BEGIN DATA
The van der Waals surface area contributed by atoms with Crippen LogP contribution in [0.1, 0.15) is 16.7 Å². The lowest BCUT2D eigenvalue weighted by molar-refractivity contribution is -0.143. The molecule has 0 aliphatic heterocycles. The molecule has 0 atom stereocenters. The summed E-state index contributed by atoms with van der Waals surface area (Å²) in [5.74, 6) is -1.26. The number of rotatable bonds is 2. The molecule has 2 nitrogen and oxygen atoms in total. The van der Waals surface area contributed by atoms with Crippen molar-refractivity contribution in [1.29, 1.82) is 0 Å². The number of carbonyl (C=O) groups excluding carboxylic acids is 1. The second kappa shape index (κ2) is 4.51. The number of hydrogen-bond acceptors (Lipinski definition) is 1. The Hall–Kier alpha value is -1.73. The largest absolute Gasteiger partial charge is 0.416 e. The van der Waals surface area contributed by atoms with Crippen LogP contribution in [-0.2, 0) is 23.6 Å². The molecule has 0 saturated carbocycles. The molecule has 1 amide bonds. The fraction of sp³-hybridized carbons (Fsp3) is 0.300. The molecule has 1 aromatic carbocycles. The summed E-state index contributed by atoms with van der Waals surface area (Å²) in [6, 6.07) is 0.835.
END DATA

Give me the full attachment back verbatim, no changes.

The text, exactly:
The van der Waals surface area contributed by atoms with Crippen LogP contribution in [0.1, 0.15) is 16.7 Å². The lowest BCUT2D eigenvalue weighted by molar-refractivity contribution is -0.143. The molecule has 0 aliphatic heterocycles. The molecule has 0 atom stereocenters. The summed E-state index contributed by atoms with van der Waals surface area (Å²) in [5.74, 6) is -1.26. The number of rotatable bonds is 2. The molecule has 2 nitrogen and oxygen atoms in total. The van der Waals surface area contributed by atoms with Crippen molar-refractivity contribution in [1.29, 1.82) is 0 Å². The number of carbonyl (C=O) groups excluding carboxylic acids is 1. The second kappa shape index (κ2) is 4.51. The number of hydrogen-bond acceptors (Lipinski definition) is 1. The Hall–Kier alpha value is -1.73. The largest absolute Gasteiger partial charge is 0.416 e. The van der Waals surface area contributed by atoms with Crippen LogP contribution in [-0.2, 0) is 23.6 Å². The molecule has 0 saturated carbocycles. The molecule has 1 amide bonds. The fraction of sp³-hybridized carbons (Fsp3) is 0.300. The molecule has 1 aromatic carbocycles. The summed E-state index contributed by atoms with van der Waals surface area (Å²) in [6, 6.07) is 0.835.